1. Hi Mike!
      I'm a bit taller and heavier than you and I'm contemplating the 94 for my every day ski here in Stowe. It carves almost as well as the 99, but is more playful and maneuverable for our tighter trees. If I were out west with heavier snow and wider open terrain, I'd likely choose the 99. The nice thing about the 94 is that it comes in a 185, which would be a good length for you. At the 99, you're looking at either a 181 or a 188, so that muddles the picture a little bit. I don't think the 181 would be too short, nor do I think the 188 would be too long, so it comes down to your level of aggressiveness and desire for stability at speed. Hope that helps!

  4. Hey; struggling with which length/waist on the Ranger 99Ti to get. If I understand it right the waist on the 181 is smaller than the waist on the 188. What should I be considering in choosing between the two? I'm 6'2 210lbs, advanced and ski in the North West, preferably all mountain.

    1. Hi Mullypro!
      I'd go with the 188 at your size and stats. The 7 cm increase in length is more significant than the 2 mm in width, so I'd focus on getting the length right first. It's a fantastic ski at both 97 and 99 mm wide. Have fun!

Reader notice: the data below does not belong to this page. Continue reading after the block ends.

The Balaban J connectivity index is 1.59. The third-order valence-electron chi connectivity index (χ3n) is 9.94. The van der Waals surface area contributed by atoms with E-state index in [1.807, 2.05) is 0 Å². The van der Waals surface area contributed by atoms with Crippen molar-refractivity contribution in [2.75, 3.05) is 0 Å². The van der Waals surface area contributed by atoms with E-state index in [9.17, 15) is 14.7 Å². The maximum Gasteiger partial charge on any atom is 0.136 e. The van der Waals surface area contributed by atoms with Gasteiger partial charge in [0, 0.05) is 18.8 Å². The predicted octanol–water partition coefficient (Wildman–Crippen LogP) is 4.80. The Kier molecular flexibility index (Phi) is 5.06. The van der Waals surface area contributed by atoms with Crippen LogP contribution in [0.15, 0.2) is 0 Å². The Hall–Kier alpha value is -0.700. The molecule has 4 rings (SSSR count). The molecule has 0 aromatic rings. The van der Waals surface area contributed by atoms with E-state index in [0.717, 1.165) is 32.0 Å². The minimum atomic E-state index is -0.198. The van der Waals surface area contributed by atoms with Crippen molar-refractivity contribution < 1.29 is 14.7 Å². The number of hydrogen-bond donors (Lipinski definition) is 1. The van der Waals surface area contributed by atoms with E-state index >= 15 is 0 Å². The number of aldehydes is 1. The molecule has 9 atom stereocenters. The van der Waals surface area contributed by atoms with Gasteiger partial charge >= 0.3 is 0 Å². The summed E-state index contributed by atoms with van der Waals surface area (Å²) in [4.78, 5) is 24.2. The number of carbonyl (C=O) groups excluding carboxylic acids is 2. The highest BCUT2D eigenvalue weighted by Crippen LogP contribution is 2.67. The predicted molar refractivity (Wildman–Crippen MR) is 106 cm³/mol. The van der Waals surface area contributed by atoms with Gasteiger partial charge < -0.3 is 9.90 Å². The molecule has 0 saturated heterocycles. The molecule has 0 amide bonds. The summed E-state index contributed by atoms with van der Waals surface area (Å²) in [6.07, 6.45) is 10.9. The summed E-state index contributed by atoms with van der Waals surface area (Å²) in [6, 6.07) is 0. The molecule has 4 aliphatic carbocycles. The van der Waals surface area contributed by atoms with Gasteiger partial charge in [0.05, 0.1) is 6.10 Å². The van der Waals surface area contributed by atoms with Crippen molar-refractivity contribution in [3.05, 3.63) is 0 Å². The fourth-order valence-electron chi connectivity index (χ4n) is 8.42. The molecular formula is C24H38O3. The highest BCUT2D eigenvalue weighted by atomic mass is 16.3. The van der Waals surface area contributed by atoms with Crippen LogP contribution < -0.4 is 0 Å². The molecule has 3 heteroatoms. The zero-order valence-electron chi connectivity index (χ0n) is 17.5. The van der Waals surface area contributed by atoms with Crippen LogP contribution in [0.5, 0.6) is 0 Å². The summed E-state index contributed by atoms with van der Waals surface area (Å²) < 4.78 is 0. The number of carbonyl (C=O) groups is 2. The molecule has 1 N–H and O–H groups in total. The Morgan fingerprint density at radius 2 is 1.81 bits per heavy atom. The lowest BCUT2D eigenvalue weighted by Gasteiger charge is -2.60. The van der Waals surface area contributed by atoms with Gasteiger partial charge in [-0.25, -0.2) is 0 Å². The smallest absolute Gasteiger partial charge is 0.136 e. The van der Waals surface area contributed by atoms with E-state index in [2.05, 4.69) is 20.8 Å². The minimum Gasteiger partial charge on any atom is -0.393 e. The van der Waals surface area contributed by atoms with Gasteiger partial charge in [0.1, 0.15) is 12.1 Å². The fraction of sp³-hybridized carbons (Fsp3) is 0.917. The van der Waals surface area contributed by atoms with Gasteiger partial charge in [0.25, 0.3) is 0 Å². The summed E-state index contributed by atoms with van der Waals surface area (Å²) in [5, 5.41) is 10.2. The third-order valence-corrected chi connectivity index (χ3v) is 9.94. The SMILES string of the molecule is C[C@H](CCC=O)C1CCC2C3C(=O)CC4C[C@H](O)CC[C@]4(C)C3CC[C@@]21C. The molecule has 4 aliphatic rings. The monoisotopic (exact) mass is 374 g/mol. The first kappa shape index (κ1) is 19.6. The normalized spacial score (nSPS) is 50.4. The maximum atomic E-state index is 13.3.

5. Hi, I'm in between the Völkl Mantra 19/20 and the Fischer Ranger 99Ti. Could you compare the two in all areas? Piste/offpiste, Hard packed/loose, Big/small turns, Deep/ice. Thanks

    1. Hi Mike!
      Both great choices, and you're likely to see a lot more similarities than differences. On-piste, the tails of both skis hold very well. The tips and forebody of the Mantra are more business-like while the Fischer's tip and forebody are more playful. As a result, the soft-snow performance of the Fischer is more floaty and smeary. This also makes the Ranger more likely to stay on top of crud or loose snow while the Mantra prefers to plow through that stuff. Neither are particularly quick from edge to edge and both can hold big and long turns with no problem whatsoever. Have fun!